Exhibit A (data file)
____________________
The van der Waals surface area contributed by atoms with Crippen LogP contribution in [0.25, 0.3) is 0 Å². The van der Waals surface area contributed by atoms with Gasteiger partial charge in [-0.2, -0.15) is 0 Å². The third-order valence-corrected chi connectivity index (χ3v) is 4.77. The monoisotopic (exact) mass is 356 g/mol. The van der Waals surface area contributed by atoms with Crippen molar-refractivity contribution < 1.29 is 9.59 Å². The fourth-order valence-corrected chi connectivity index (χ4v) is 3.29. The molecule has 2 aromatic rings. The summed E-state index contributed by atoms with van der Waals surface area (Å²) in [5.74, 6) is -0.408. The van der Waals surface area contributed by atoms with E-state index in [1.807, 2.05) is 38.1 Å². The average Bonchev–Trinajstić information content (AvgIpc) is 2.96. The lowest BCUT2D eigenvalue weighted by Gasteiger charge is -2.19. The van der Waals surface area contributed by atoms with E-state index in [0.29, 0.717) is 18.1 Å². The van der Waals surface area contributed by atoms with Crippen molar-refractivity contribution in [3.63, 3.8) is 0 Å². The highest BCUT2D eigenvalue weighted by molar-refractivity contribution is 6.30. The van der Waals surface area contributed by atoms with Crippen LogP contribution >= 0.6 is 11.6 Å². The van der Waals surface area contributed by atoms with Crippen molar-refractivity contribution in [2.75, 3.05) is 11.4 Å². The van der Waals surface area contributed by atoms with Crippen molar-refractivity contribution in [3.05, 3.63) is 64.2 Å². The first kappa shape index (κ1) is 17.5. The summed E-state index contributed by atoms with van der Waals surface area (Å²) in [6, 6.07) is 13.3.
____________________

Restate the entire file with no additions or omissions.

The van der Waals surface area contributed by atoms with Crippen LogP contribution in [0.25, 0.3) is 0 Å². The van der Waals surface area contributed by atoms with Gasteiger partial charge in [-0.2, -0.15) is 0 Å². The third-order valence-corrected chi connectivity index (χ3v) is 4.77. The monoisotopic (exact) mass is 356 g/mol. The van der Waals surface area contributed by atoms with Crippen molar-refractivity contribution < 1.29 is 9.59 Å². The fourth-order valence-corrected chi connectivity index (χ4v) is 3.29. The molecule has 2 aromatic rings. The summed E-state index contributed by atoms with van der Waals surface area (Å²) in [5.74, 6) is -0.408. The van der Waals surface area contributed by atoms with E-state index in [1.807, 2.05) is 38.1 Å². The average Bonchev–Trinajstić information content (AvgIpc) is 2.96. The lowest BCUT2D eigenvalue weighted by Gasteiger charge is -2.19. The van der Waals surface area contributed by atoms with E-state index in [0.29, 0.717) is 18.1 Å². The van der Waals surface area contributed by atoms with Crippen molar-refractivity contribution in [3.63, 3.8) is 0 Å². The highest BCUT2D eigenvalue weighted by molar-refractivity contribution is 6.30. The van der Waals surface area contributed by atoms with Crippen LogP contribution >= 0.6 is 11.6 Å². The van der Waals surface area contributed by atoms with Crippen molar-refractivity contribution in [2.75, 3.05) is 11.4 Å². The van der Waals surface area contributed by atoms with Crippen molar-refractivity contribution in [3.05, 3.63) is 64.2 Å². The first kappa shape index (κ1) is 17.5. The summed E-state index contributed by atoms with van der Waals surface area (Å²) in [6, 6.07) is 13.3.